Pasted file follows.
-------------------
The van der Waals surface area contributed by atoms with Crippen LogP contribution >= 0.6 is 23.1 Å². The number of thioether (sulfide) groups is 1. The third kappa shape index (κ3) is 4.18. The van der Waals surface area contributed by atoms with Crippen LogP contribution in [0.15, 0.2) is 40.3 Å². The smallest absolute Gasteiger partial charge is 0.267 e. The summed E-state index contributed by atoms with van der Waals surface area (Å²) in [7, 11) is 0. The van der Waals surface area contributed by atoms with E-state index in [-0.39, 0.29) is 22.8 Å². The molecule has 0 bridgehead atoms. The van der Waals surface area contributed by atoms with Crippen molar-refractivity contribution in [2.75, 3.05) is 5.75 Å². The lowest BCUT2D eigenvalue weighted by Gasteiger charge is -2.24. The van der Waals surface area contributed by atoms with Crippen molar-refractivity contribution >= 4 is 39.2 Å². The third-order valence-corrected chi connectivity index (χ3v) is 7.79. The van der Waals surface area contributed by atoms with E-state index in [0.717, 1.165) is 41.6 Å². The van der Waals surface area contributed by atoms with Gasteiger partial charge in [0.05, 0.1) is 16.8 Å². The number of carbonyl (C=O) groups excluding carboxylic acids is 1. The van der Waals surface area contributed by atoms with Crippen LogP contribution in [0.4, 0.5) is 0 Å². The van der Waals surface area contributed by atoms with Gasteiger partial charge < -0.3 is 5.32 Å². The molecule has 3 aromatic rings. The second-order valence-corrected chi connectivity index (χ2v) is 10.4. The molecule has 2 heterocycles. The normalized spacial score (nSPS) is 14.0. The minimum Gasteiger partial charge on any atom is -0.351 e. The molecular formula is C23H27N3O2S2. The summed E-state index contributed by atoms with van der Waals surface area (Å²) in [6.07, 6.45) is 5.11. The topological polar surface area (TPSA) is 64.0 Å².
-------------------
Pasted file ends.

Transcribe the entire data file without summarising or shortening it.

The van der Waals surface area contributed by atoms with Crippen LogP contribution >= 0.6 is 23.1 Å². The number of thioether (sulfide) groups is 1. The third kappa shape index (κ3) is 4.18. The van der Waals surface area contributed by atoms with Crippen LogP contribution in [0.15, 0.2) is 40.3 Å². The smallest absolute Gasteiger partial charge is 0.267 e. The summed E-state index contributed by atoms with van der Waals surface area (Å²) in [7, 11) is 0. The van der Waals surface area contributed by atoms with E-state index in [-0.39, 0.29) is 22.8 Å². The molecule has 0 bridgehead atoms. The van der Waals surface area contributed by atoms with Crippen molar-refractivity contribution in [2.75, 3.05) is 5.75 Å². The lowest BCUT2D eigenvalue weighted by Gasteiger charge is -2.24. The van der Waals surface area contributed by atoms with Crippen molar-refractivity contribution >= 4 is 39.2 Å². The third-order valence-corrected chi connectivity index (χ3v) is 7.79. The van der Waals surface area contributed by atoms with E-state index in [0.717, 1.165) is 41.6 Å². The van der Waals surface area contributed by atoms with Gasteiger partial charge in [0.05, 0.1) is 16.8 Å². The number of carbonyl (C=O) groups excluding carboxylic acids is 1. The van der Waals surface area contributed by atoms with Crippen LogP contribution in [0.4, 0.5) is 0 Å². The van der Waals surface area contributed by atoms with Gasteiger partial charge < -0.3 is 5.32 Å². The molecule has 3 aromatic rings. The second-order valence-corrected chi connectivity index (χ2v) is 10.4. The molecule has 2 heterocycles. The normalized spacial score (nSPS) is 14.0. The minimum Gasteiger partial charge on any atom is -0.351 e. The molecular formula is C23H27N3O2S2. The summed E-state index contributed by atoms with van der Waals surface area (Å²) in [6.07, 6.45) is 5.11. The topological polar surface area (TPSA) is 64.0 Å².